Open Access

The combined molecular adjuvant CASAC enhances the CD8+ T cell response to a tumor-associated self-antigen in aged, immunosenescent mice

  • Gee Jun Tye1, 2,
  • Kyriaki Ioannou1,
  • Eunice Amofah1,
  • Ruby Quartey-Papafio1,
  • Samantha J. Westrop1,
  • Pramila Krishnamurthy1,
  • Alistair Noble3,
  • Phillip M. Harrison4,
  • Karin M.L. Gaensler5,
  • Linda D. Barber1Email author and
  • Farzin Farzaneh1Email author
Contributed equally
Immunity & Ageing201512:6

https://doi.org/10.1186/s12979-015-0033-0

Received: 9 March 2015

Accepted: 8 June 2015

Published: 25 June 2015

Abstract

Background

Ineffective induction of T cell mediated immunity in older individuals remains a persistent challenge for vaccine development. Thus, there is a need for more efficient and sophisticated adjuvants that will complement novel vaccine strategies for the elderly. To this end, we have investigated a previously optimized, combined molecular adjuvant, CASAC (Combined Adjuvant for Synergistic Activation of Cellular immunity), incorporating two complementary Toll-like receptor agonists, CpG and polyI:C, a class-II epitope, and interferon (IFN)-γ in aged mice.

Findings

In aged mice with typical features of immunosenescence, antigen specific CD8+ T cell responses were stimulated after serial vaccinations with CASAC or Complete/Incomplete Freund’s Adjuvant (CFA/IFA) and a class I epitope, deriving either from ovalbumin (SIINFEKL, SIL) or the melanoma-associated self-antigen, tyrosinase-related protein-2 (SVYDFFVWL, SVL). Pentamer analysis revealed that aged, CASAC/SIL-vaccinated animals had substantially higher frequencies of H-2Kb/SIL-specific CD8+ T cells compared to the CFA/IFA-vaccinated groups. Similarly, higher frequencies of H-2Kb/SVL-pentamer+ and IFN-γ+ CD8+ T cells were detected in the aged, CASAC + SVL-vaccinated mice than in their CFA/IFA-vaccinated counterparts. In both antigen settings, CASAC promoted significantly better functional CD8+ T cell activity.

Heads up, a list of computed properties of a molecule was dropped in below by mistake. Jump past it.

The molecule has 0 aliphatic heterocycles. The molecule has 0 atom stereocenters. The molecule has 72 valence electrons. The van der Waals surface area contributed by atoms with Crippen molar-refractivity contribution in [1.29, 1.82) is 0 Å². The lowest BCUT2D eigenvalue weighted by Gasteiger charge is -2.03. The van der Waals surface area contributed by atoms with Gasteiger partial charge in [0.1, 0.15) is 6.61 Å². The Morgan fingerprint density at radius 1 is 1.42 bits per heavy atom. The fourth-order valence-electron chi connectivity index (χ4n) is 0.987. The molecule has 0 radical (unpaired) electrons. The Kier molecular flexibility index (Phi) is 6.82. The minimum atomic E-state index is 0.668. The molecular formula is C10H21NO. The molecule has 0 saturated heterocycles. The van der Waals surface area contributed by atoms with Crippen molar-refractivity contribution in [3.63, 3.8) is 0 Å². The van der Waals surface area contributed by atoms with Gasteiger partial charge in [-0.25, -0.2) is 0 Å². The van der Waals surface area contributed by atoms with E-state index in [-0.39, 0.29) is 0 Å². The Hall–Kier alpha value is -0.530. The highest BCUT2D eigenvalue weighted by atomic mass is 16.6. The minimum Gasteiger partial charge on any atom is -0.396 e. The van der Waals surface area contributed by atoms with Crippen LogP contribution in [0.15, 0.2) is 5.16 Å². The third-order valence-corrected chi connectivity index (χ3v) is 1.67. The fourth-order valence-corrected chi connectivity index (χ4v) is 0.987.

Conclusion

These studies demonstrate that functional CD8+ T cells, specific for both foreign and tumour-associated self-antigens, can be effectively induced in aged immunosenescent mice using the novel multi-factorial adjuvant CASAC.

Keywords

Immunotherapy Vaccine adjuvant TLR Immunosenescence Ageing

Findings

Introduction

The sequelae of immunosenescence in older individuals, including increased morbidity and mortality from infection and malignancy, represent a critically important public health problem [1]. As a consequence of accumulated dysfunctions in the immune system during ageing, vaccination of older individuals is less efficacious than in the young [2, 3]. Previous attempts to increase vaccination efficacy by incorporating various adjuvants, including alum, have shown only modest success [2]. Thus, there is an unmet need for new vaccine strategies for the elderly.